July 18, 2011 / 9:51 AM / 7 years ago

Asia slowdown to cool inflation: Reuters poll

SINGAPORE (Reuters) - Asia’s major economies are set for a modest slowdown in coming months, while next year’s growth prospects hinge on how quickly inflation cools at home and demand recovers abroad, a Reuters poll showed.

Labourers pour molten iron into a container at a foundry in Xiangfan, Hubei province July 2, 2010. REUTERS/Stringer

Economists have trimmed their 2011 and 2012 growth forecasts for China, India, and a handful of the other economies in the region since the last quarterly poll of Asian countries excluding Japan, conducted three months ago.

However, they see little risk of a severe downturn. In China, for example, they predicted that growth would stay well above the 8 percent level needed to create enough jobs to keep up with a rapidly urbanizing population.

Debt troubles in the United States and Europe are a big wild card. What was once unthinkable — a U.S. debt default — has become a legitimate concern. If it happens, Asia’s economists would need to rethink their assumptions.

But for now, the biggest worry for Asia’s largest emerging markets is that inflation remains hot while growth slows, forcing central banks into a more aggressive round of interest rate hikes or tighter restrictions on bank landing.

“The bigger risks confronting the Chinese and Indian economies at present stem more from domestic than international developments,” said Robert Prior-Wandesforde, Credit Suisse’s Asia economist based in Singapore.

“In particular, the presence of high and sticky inflation has forced the central banks of both countries to tighten policy, with potential adverse consequences for domestic activity,” he said.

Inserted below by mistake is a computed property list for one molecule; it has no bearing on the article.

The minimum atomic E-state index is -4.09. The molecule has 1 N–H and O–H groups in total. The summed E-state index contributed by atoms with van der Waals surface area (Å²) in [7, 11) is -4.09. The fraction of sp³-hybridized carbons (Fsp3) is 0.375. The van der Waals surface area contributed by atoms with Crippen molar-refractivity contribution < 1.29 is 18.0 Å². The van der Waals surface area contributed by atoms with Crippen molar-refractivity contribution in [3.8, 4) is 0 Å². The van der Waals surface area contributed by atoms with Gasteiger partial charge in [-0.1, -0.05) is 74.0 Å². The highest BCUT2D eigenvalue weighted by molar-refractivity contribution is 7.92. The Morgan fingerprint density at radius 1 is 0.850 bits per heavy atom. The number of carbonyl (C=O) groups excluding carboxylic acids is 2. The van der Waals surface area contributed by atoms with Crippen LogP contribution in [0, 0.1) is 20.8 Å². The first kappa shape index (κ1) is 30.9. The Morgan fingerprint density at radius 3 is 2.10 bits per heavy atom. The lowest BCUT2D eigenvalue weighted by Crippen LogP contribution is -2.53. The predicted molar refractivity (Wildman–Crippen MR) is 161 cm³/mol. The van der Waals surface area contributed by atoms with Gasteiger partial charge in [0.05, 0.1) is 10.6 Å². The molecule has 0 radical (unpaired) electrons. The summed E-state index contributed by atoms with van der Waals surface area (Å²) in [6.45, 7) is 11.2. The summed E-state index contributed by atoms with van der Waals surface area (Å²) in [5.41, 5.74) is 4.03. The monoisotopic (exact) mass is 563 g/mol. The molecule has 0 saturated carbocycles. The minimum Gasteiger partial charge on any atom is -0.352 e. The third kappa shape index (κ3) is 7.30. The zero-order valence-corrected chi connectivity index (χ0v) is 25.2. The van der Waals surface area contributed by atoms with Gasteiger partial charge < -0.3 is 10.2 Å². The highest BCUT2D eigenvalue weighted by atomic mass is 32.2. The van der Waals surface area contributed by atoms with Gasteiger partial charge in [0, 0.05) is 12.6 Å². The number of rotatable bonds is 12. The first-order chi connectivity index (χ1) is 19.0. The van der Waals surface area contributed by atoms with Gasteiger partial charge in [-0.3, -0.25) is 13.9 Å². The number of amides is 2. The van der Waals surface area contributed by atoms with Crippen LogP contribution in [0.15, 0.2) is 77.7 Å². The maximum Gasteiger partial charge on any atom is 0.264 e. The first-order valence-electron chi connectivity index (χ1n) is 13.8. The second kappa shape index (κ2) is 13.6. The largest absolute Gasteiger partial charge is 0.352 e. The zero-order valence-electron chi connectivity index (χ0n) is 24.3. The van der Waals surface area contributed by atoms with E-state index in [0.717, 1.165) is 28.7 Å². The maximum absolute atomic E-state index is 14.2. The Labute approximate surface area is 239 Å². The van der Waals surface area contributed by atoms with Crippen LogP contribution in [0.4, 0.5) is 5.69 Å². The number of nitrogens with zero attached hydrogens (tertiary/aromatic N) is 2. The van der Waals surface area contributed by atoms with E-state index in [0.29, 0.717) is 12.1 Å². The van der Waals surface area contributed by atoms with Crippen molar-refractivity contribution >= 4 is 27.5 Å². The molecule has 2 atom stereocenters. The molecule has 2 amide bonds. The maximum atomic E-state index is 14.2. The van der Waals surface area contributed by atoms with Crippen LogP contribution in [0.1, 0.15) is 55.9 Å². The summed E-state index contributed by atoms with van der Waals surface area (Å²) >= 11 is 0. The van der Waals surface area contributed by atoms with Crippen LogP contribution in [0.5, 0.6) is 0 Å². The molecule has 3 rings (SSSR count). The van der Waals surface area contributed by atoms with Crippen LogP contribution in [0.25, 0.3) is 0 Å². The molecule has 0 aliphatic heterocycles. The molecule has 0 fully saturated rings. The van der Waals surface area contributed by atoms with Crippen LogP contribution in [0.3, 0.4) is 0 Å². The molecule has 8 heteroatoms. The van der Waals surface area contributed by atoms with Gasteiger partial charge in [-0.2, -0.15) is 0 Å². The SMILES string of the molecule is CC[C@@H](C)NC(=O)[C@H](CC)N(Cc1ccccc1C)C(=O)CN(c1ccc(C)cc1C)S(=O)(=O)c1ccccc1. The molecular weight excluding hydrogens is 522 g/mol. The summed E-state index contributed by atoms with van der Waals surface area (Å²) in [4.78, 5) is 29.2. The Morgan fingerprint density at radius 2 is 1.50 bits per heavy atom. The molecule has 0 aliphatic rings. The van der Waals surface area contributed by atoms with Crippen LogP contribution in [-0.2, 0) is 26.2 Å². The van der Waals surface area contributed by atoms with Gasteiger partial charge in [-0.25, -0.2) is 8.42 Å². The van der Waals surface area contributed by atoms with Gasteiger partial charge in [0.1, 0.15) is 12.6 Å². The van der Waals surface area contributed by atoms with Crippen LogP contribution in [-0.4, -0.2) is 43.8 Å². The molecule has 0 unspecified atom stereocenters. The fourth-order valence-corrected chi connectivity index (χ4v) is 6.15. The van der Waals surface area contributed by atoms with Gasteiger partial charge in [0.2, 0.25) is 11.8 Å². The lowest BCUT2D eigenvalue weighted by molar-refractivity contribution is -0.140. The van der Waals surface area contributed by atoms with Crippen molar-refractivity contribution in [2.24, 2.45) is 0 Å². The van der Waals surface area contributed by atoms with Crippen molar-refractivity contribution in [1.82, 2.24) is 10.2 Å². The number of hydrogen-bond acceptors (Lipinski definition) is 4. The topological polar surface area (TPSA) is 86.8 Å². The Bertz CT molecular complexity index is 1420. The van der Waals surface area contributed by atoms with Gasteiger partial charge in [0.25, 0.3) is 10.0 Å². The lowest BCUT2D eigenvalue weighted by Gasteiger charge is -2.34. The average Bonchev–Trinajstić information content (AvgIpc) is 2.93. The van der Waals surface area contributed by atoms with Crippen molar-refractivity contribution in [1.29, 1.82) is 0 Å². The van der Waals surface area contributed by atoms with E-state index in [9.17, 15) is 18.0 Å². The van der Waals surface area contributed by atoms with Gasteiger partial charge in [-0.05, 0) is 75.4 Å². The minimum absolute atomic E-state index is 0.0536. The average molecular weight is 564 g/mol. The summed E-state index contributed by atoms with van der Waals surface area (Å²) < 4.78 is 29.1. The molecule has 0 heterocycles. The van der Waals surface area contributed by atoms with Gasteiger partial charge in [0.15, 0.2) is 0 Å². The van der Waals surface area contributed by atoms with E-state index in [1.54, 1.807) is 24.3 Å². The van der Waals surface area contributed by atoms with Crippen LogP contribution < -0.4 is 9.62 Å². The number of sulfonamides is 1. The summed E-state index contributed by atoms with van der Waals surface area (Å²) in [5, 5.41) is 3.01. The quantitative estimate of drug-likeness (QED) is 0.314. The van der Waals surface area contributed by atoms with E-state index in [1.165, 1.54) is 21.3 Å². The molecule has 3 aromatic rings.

Credit Suisse’s forecasts for China were among the most bearish in the Reuters poll of 19 economists, calling for 8.7 percent growth for this year and 8.5 for next. In contrast, the median forecast was for 9.3 percent growth in 2011 and 8.8 percent for 2012.

AS GOES THE WEST

For India, economists cut their 2011 forecast to 7.9 percent from 8.3 percent in the previous poll, with the inflation rate outstripping growth at 8.5 percent. A string of interest rate rises may finally start to cool prices next year. The median forecast called for inflation to slow to 6.5 percent.

For some of the smaller, export-focused economies, their fate is tied to that of the United States and Europe. Both regions are struggling with slack domestic demand and debt troubles that show no sign of a quick resolution.

In Taiwan, growth prospects for this year look brighter than they did three months ago, but forecasts for 2012 have come down. Economists also predict inflation will keep building over the next 18 months, prompting at least two interest rate hikes.

Taiwan’s exports looked disappointingly soft in June, with dramatic slowdowns in shipments to the major Western economies.

South Korea’s exports have also turned sluggish, casting doubt on its growth prospects. Economists nudged down South Korea’s growth estimate for 2011 to 4.2 percent from 4.5 percent in the prior poll but kept 2012’s unchanged at 4.7 percent.

Australia recorded the region’s sharpest downward revision to 2011 growth forecasts since the last poll. Economists now expect a 2.1 percent year-on-year gain, far smaller than the 2.9 percent rise they predicted three months ago.

But Australia’s troubles are linked primarily to extensive flooding earlier in the year, and 2012 looks considerably brighter. Economists see growth bouncing back to a strong 4.3 percent in 2012, powered by natural resources.

Nomura’s Australia economist, Stephen Roberts, predicted that 2012 would mark the “strongest year ever for mining investment.”

In Indonesia, economists predict back-to-back years of 6.4 percent growth in 2011 and 2012, but inflation pressures may pick up. Bank Indonesia has been among the slowest in Asia to raise interest rates, and may need to do some catching up.

Economists on average predicted hikes totaling three-quarters of a percentage point over the next 18 months, which would bring the benchmark rate to 7.5 percent.

Additional reporting by Asia Economics team; Editing by Ramya Venugopal

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